All newspaper references refer to Scottish editions. Where there is a link to a newspaper’s website, the relevant page reference is highlighted and underlined. In addition to the newspaper stories outlined below, further news coverage can be found online at BBC News Scotland, STV News and Sky News.
Independence Referendum: Former US Secretary of State and First Lady Hillary Clinton has spoken out against Scottish Independence, saying it would be a loss for both sides. (Herald page 1)
Constitutional law professor Adam Tomkins has told Holyrood that the White Paper is ‘wrong in international law’ with regard to its share of UK embassies, high commissions and consulates. He has advised that the 267 overseas embassies would become the diplomatic mission of the rest of the UK in the event of independence. (Scotsman page 7)
The UK government will distribute a booklet detailing the ‘facts’ on Scottish Independence to every household at a cost of £720,000 (Scotsman page 7, Express page 2)
Gordon Brown has written a book: ‘My Scotland Our Britain’ debuting next week, in which he argues for Scotland to remain in the UK and also subtly critiques the No campaign’s strategy. Speaking at St. Andrews University last night, he also warned over the future of public broadcasting, claiming it will suffer after a Yes vote. (Scotsman page 7, Herald page 6).
Philip Stephens in the Financial Times, comments on the negative aspects of the Yes Campaign, which he describes as ‘Braveheart Nationalism’ and advises that regardless of the outcome, the relationship between England and Scotland will need to be re-shaped and repaired. (FT page 11)
A survey has found that the prospect of David Cameron returning as Prime Minister after the next general election would persuade Scots to back Independence. 54% of those polled would vote Yes if they were certain of Mr Cameron’s continued Leadership. (Herald page 6, Times page 5, FT page 3)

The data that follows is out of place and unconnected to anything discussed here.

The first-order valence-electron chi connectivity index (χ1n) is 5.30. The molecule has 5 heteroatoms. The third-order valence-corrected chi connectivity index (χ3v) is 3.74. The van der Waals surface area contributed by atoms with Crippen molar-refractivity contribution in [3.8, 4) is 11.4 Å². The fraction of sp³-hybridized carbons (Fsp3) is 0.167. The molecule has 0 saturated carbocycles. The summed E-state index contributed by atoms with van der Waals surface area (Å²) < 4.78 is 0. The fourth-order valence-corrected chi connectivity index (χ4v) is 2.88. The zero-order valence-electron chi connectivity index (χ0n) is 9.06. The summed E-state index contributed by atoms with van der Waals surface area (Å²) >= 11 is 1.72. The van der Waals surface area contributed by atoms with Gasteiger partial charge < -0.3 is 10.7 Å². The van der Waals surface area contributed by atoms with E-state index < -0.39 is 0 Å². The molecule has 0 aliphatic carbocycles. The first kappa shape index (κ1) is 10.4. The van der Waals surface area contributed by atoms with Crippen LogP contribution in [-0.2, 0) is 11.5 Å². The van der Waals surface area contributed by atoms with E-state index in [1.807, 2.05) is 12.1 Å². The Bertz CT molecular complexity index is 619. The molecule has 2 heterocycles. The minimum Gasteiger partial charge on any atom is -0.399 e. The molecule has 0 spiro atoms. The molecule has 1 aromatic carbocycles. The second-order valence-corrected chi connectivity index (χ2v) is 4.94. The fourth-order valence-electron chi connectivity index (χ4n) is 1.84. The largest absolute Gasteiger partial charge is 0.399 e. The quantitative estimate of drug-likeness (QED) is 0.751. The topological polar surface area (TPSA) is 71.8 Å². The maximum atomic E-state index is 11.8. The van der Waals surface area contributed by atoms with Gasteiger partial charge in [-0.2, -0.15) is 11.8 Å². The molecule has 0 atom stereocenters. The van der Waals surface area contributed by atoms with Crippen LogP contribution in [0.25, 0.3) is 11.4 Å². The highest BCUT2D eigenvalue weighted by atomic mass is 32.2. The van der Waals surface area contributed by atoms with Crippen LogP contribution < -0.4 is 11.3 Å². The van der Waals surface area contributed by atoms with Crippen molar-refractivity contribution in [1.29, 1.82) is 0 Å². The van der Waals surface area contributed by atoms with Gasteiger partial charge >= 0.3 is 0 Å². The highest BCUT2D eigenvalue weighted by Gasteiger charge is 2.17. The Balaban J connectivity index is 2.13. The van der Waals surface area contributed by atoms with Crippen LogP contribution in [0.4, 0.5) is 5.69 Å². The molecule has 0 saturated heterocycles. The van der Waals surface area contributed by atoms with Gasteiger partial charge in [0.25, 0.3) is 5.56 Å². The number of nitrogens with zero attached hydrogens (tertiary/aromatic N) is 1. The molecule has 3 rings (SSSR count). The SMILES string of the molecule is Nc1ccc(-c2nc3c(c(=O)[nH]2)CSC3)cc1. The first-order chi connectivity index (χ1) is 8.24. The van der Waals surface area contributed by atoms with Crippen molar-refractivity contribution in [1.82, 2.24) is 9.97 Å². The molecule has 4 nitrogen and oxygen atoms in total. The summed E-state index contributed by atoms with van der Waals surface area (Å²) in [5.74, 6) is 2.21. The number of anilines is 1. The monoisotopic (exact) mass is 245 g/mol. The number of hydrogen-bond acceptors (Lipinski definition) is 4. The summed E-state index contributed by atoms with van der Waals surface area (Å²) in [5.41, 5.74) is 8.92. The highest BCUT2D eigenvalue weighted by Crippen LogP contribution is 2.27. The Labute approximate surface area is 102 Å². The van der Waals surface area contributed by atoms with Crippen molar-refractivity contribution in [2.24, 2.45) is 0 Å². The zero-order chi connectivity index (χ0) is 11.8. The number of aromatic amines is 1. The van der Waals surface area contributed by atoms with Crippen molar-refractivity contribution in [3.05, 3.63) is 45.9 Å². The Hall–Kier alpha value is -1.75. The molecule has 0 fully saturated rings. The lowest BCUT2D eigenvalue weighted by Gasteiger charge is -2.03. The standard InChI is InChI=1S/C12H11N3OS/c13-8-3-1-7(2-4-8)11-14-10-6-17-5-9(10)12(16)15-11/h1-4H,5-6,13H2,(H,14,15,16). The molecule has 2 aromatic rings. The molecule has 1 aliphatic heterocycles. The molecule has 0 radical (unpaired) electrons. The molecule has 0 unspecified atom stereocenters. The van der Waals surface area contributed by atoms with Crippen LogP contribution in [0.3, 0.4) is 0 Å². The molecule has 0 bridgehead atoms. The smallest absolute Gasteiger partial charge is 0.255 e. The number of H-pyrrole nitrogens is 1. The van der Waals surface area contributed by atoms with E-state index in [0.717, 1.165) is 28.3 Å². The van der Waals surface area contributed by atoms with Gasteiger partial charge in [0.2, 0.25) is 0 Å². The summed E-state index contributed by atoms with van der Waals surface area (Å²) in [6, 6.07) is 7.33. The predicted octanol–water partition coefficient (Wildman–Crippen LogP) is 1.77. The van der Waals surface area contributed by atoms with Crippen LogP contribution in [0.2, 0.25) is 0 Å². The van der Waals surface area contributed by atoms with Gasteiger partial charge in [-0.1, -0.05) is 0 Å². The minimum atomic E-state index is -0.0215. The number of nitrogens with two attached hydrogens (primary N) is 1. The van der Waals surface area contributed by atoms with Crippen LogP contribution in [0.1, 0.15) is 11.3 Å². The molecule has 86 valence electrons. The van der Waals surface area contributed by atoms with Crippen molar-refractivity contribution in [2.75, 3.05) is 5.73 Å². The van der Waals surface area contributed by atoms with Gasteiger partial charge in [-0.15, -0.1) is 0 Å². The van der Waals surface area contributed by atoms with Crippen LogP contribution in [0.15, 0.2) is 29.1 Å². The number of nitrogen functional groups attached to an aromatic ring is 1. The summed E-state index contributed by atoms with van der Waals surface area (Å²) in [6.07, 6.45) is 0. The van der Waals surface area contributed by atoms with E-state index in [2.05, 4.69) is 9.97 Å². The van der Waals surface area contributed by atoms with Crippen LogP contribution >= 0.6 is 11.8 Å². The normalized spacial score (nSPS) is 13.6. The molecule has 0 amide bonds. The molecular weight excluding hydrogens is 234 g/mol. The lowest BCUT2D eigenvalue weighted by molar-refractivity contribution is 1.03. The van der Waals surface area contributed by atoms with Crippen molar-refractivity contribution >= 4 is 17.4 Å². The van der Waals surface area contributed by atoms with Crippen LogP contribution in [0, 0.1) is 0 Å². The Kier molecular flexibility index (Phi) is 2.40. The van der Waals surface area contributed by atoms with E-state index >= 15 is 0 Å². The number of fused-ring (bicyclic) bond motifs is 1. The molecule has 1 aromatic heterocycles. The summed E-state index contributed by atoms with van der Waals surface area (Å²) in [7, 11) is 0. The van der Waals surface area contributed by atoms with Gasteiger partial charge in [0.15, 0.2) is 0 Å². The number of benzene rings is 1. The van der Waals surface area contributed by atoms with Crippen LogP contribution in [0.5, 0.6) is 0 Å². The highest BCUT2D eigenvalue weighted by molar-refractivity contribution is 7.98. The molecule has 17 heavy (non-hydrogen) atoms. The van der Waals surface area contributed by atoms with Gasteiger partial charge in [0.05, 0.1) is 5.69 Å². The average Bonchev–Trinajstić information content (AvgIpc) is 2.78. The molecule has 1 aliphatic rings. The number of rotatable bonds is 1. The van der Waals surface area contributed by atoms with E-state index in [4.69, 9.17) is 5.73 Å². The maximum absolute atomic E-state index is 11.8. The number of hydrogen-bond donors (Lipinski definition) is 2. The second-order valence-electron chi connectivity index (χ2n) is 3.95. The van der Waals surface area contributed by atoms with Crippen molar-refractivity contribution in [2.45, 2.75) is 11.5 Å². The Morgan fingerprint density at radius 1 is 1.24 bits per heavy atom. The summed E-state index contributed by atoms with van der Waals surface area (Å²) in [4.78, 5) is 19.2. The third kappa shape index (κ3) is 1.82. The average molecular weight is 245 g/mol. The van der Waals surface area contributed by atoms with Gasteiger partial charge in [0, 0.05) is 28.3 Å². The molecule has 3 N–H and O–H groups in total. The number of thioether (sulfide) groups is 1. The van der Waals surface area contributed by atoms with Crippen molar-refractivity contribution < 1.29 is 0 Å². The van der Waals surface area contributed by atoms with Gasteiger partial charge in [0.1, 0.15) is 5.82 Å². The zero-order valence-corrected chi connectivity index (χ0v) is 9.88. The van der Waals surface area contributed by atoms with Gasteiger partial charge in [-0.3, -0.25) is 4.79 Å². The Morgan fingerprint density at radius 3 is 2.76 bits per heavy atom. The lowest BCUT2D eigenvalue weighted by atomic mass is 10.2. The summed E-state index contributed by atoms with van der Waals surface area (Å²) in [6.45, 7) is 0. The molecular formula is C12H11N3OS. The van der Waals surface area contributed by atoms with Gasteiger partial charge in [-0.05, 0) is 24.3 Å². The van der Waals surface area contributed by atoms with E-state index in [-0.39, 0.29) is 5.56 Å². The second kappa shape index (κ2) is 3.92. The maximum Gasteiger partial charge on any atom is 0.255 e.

The former Chief Executive of the Scotch Whisky Association has accused senior SNP figures of intimidating business leaders with phone calls about independence (Herald page 6)
Alison Rowat in the Herald comments on JK Rowling’s decision to back Better Together and its impact, describing it as a game changer.
Nationalist veteran Jim Sillars and Green MSP Patrick Harvie have warned against the online abuse being directed at JK Rowling following her donation, claiming it could lose the referendum for Yes. (Sun page 6, Express page 2, record page)
Iain Duncan Smith in the Telegraph describes the UK as a Kingdom united by ‘hearts as well as heads’ and urges the rest of the UK to express their emotion about preserving the Union.
Joyce McMillan in the Scotsman critiques Gordon Brown’s recent ‘Vote No for real change’ campaign, claiming the odds against it succeeding are too high.
Campbell Gunn Controversy: Alex Salmond has resisted calls from opposition MSPs to sack his senior adviser after Mr Gunn sent an email making false claims about a woman who spoke out about independence. An official spokesman labelled the email as inappropriate. (Scotsman page 6, Herald page 6, Sun page 6, Times page 5, Telegraph page 1, Express page 2)
A survivor of the Clutha disaster earlier this year has suggested that the woman and the Labour MP involved should be shot for backing the union. (Record page 1)
Interest Rates: Bank of England governor Mark Carney has warned households, companies and financial markets that interest rates could rise sooner than expected, owing to stronger economic growth and falling unemployment rates. (Financial Times page 1, Record page 4, Ties page 2, Telegraph page 14)
Strikes To Affect Games: Transport during the Commonwealth Games in Glasgow is under threat from a proposed strike by Subway and Bus staff over a pay offer. The results of the ballot will be known 3 weeks before the opening ceremony. (Scotsman page 9, Record page 4)
Tram Investigation: Alex Salmond announced yesterday that former Lord Advocate Lord Hardie will start work immediately on a public enquiry into the Edinburgh trams fiasco and said he looks forward to a ‘swift and thorough enquiry’ (Scotsman page 8, Telegraph page 14))
Armed Police: The Highlands’ most senior police officer Ch Supt. Innes has admitted the force did not make politicians aware of a change in policy regarding arming of officers on routine patrols. Highland councillors have described this as unacceptable and that officers carrying automatic pistols should not become commonplace in the region. (Scotsman page 9, Herald page 4)
Organ Donation: Dr. Christine Robison will advise the British Medical Association Conference tomorrow that more emphasis should be placed on increasing voluntary donation until there is evidence that an ‘opt-out’ system would be more successful. (Scotsman page 17)